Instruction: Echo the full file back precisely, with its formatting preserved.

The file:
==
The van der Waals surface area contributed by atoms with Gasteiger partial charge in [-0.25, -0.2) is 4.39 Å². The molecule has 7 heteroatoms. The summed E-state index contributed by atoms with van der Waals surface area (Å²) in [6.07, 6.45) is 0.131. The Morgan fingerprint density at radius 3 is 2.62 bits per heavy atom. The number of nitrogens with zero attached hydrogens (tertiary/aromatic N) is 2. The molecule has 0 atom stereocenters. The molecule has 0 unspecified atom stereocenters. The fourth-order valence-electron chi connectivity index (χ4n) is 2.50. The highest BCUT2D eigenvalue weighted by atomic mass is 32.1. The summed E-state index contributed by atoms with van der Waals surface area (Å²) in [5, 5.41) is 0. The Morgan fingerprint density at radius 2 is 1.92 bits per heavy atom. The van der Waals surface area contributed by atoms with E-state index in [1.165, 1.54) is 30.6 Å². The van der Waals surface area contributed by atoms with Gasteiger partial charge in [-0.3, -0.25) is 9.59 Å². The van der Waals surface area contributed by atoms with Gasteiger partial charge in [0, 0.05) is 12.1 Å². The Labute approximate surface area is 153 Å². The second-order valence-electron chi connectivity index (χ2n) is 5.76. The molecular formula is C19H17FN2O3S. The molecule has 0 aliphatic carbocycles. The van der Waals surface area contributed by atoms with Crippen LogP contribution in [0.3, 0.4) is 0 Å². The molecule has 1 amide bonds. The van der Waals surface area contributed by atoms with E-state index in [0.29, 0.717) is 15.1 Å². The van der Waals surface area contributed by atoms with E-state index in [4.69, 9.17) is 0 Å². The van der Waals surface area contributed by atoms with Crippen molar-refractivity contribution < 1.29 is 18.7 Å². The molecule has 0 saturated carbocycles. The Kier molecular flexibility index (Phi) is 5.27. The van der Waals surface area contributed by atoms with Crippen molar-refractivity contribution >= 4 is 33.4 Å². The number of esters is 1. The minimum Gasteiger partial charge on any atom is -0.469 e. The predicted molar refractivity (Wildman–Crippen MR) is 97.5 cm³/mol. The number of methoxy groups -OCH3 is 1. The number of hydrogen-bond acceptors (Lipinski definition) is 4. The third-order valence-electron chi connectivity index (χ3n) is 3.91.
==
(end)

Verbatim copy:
The van der Waals surface area contributed by atoms with Gasteiger partial charge in [-0.25, -0.2) is 4.39 Å². The molecule has 7 heteroatoms. The summed E-state index contributed by atoms with van der Waals surface area (Å²) in [6.07, 6.45) is 0.131. The Morgan fingerprint density at radius 3 is 2.62 bits per heavy atom. The number of nitrogens with zero attached hydrogens (tertiary/aromatic N) is 2. The molecule has 0 atom stereocenters. The molecule has 0 unspecified atom stereocenters. The fourth-order valence-electron chi connectivity index (χ4n) is 2.50. The highest BCUT2D eigenvalue weighted by atomic mass is 32.1. The summed E-state index contributed by atoms with van der Waals surface area (Å²) in [5, 5.41) is 0. The Morgan fingerprint density at radius 2 is 1.92 bits per heavy atom. The van der Waals surface area contributed by atoms with E-state index in [1.165, 1.54) is 30.6 Å². The van der Waals surface area contributed by atoms with Gasteiger partial charge in [-0.3, -0.25) is 9.59 Å². The van der Waals surface area contributed by atoms with Gasteiger partial charge in [0, 0.05) is 12.1 Å². The Labute approximate surface area is 153 Å². The second-order valence-electron chi connectivity index (χ2n) is 5.76. The molecular formula is C19H17FN2O3S. The molecule has 0 aliphatic carbocycles. The van der Waals surface area contributed by atoms with Crippen LogP contribution in [0.3, 0.4) is 0 Å². The molecule has 1 amide bonds. The van der Waals surface area contributed by atoms with E-state index in [0.29, 0.717) is 15.1 Å². The van der Waals surface area contributed by atoms with E-state index in [4.69, 9.17) is 0 Å². The van der Waals surface area contributed by atoms with Crippen molar-refractivity contribution < 1.29 is 18.7 Å². The molecule has 0 saturated carbocycles. The Kier molecular flexibility index (Phi) is 5.27. The van der Waals surface area contributed by atoms with Crippen molar-refractivity contribution >= 4 is 33.4 Å². The number of esters is 1. The minimum Gasteiger partial charge on any atom is -0.469 e. The predicted molar refractivity (Wildman–Crippen MR) is 97.5 cm³/mol. The number of methoxy groups -OCH3 is 1. The number of hydrogen-bond acceptors (Lipinski definition) is 4. The third-order valence-electron chi connectivity index (χ3n) is 3.91.